Ok, enough of that. Let's talk about photography now. I have three businesses here in Brazil you know and yes sometimes things get a little jumbled up in my mind. Alright, so lately i have been working a lot more with portrait and event photography, mainly because there is more of a demand for portraiture than there is for food, and i do enjoy it. Believe it or not, photography is a bit more stressful than the food side of my business. Why? Because there are humans involved, not just carrots. Clients are hit or miss. Most people are genuinely amazing and fun to be around, but then every once in a while you get those people out of left field who just completely boggle your mind. I'm still young in portrait and event photography, so i try to take the advice of my photo mentor J, and not let it get to me. But even with the bad egg, we've had some great photo sessions this past month. A graffiti tour in Vila Madalena, an office and park shoot on Faria Lima, frolicking with chickens at Parque Agua Branca, a corporate event at Tofiq House in Jardins, and (my personal favorite) a four-month baby session with sous-chef G's beautiful boy.

On the food side of the photo aisle we are still working every month with our favorite cupcake client, Sophie & Theo, and have luckily added on a new start up company; Pop Art Gourmet Popcorn. I love working on website photos for food business because it is the perfect chance to fuse both food photography and portrait photography. Humans and food, together at last!

Well, how was that for a recap? Tired now? I'll leave with my Easter cake. I hadn't made anything for Easter in years, but i was finally bit hard by the crafty bug. I make so many cakes for clients that i don't remember the last time i actually ate a piece of cake. So this speckled cake went with me to an Easter-eve dinner party at the home of some dear friends. It is a gluten free carrot and coconut cake with lemony cream cheese buttercream. The speckling is made from dark vanilla and cocoa powder. You splatter it on with a paint brush, but i used a frayed pineapple leaf. The nest is purely coconut and corn syrup, the eggs are hollowed out quail eggs filled with chocolate. Probably the most fun i've had with making a cake in a while.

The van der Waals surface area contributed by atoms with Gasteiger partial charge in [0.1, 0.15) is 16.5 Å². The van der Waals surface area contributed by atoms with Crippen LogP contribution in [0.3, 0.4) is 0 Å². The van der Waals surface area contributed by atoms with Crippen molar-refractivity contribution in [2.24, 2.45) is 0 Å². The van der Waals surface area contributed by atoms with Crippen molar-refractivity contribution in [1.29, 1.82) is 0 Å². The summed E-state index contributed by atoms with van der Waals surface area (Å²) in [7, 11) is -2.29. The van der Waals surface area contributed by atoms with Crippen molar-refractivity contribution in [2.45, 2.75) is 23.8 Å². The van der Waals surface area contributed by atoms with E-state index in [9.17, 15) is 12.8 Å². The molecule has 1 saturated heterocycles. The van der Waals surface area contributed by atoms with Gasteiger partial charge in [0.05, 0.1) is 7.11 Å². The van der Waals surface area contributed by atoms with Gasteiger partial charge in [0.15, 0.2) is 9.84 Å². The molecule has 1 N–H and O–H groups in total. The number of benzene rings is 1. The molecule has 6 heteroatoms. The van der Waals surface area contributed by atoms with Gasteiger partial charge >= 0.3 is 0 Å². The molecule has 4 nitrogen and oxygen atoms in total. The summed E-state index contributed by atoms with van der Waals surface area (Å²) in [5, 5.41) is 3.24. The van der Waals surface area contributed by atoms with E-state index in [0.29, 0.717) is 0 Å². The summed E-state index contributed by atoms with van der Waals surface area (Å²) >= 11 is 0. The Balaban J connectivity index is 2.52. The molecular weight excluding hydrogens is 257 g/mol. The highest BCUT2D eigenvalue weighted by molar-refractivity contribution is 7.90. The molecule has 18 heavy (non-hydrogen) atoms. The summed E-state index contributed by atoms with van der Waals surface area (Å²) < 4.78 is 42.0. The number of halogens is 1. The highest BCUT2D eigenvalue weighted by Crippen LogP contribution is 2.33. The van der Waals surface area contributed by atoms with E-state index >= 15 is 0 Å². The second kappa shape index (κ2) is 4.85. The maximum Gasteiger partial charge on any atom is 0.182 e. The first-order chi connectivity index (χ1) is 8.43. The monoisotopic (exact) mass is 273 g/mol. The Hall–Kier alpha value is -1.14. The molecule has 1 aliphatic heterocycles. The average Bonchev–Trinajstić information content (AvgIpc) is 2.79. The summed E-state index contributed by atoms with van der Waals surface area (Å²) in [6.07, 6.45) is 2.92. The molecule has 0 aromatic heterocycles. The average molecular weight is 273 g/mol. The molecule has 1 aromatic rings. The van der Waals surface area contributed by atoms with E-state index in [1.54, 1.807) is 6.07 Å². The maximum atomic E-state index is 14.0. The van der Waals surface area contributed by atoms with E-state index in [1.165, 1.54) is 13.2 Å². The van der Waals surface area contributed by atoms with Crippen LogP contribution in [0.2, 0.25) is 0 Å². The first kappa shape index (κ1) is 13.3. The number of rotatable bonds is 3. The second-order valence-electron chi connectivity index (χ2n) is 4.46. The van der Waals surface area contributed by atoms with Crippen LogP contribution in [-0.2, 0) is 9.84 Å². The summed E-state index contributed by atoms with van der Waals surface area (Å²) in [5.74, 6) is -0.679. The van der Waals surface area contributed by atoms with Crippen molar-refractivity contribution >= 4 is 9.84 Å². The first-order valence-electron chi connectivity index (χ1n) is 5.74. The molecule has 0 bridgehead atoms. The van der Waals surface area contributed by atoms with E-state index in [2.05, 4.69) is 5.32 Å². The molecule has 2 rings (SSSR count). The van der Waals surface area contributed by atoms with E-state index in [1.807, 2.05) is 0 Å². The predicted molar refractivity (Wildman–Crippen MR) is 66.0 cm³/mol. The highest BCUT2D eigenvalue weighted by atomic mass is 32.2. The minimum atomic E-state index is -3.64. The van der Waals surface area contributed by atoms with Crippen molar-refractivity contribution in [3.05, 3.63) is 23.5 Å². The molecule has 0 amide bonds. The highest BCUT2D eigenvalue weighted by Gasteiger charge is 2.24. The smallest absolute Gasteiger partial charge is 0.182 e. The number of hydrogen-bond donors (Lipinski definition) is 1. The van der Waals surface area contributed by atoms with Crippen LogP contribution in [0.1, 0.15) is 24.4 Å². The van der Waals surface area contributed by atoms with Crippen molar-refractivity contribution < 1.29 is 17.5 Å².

Gluten free Coconut Carrot Cake:
1 cup white rice flour
1/4 cup brown rice flour
1/2 cup tapioca flour
1/4 cup ground flax
1 tsp baking powder
3 grated carrots
1/3 cup butter
1 cup sugar
1/4 cup brown sugar
3 eggs
1/4 cup shredded coconut
dash of vanilla
lemon zest

Mix together the flours and baking powder. Whip the butter, sugar and eggs together. Combine with the flour and add the remaining ingredients. Makes 4 cake layers for a small 14cm cake tin.

So, happy spring holidays, happy spring! We are entering winter in the Southern hemisphere though...either way. Hope to see you again sooner than later this time.